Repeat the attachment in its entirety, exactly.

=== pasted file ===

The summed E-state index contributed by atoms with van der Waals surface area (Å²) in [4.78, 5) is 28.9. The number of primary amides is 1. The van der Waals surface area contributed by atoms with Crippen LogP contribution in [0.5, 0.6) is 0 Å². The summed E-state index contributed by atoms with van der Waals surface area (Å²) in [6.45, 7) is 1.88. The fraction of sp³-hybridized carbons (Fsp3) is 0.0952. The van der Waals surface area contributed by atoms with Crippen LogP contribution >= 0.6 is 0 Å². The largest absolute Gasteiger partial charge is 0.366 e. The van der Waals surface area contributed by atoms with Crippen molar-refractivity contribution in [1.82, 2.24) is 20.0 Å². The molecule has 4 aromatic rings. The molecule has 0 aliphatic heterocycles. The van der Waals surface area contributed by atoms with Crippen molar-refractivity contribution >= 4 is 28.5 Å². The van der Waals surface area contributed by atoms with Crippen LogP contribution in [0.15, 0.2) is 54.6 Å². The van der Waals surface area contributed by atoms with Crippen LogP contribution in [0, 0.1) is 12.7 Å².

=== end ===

The summed E-state index contributed by atoms with van der Waals surface area (Å²) in [4.78, 5) is 28.9. The number of primary amides is 1. The van der Waals surface area contributed by atoms with Crippen LogP contribution in [0.5, 0.6) is 0 Å². The summed E-state index contributed by atoms with van der Waals surface area (Å²) in [6.45, 7) is 1.88. The fraction of sp³-hybridized carbons (Fsp3) is 0.0952. The van der Waals surface area contributed by atoms with Crippen LogP contribution >= 0.6 is 0 Å². The largest absolute Gasteiger partial charge is 0.366 e. The van der Waals surface area contributed by atoms with Crippen molar-refractivity contribution in [1.82, 2.24) is 20.0 Å². The molecule has 4 aromatic rings. The molecule has 0 aliphatic heterocycles. The van der Waals surface area contributed by atoms with Crippen molar-refractivity contribution >= 4 is 28.5 Å². The van der Waals surface area contributed by atoms with Crippen LogP contribution in [0.15, 0.2) is 54.6 Å². The van der Waals surface area contributed by atoms with Crippen LogP contribution in [0, 0.1) is 12.7 Å².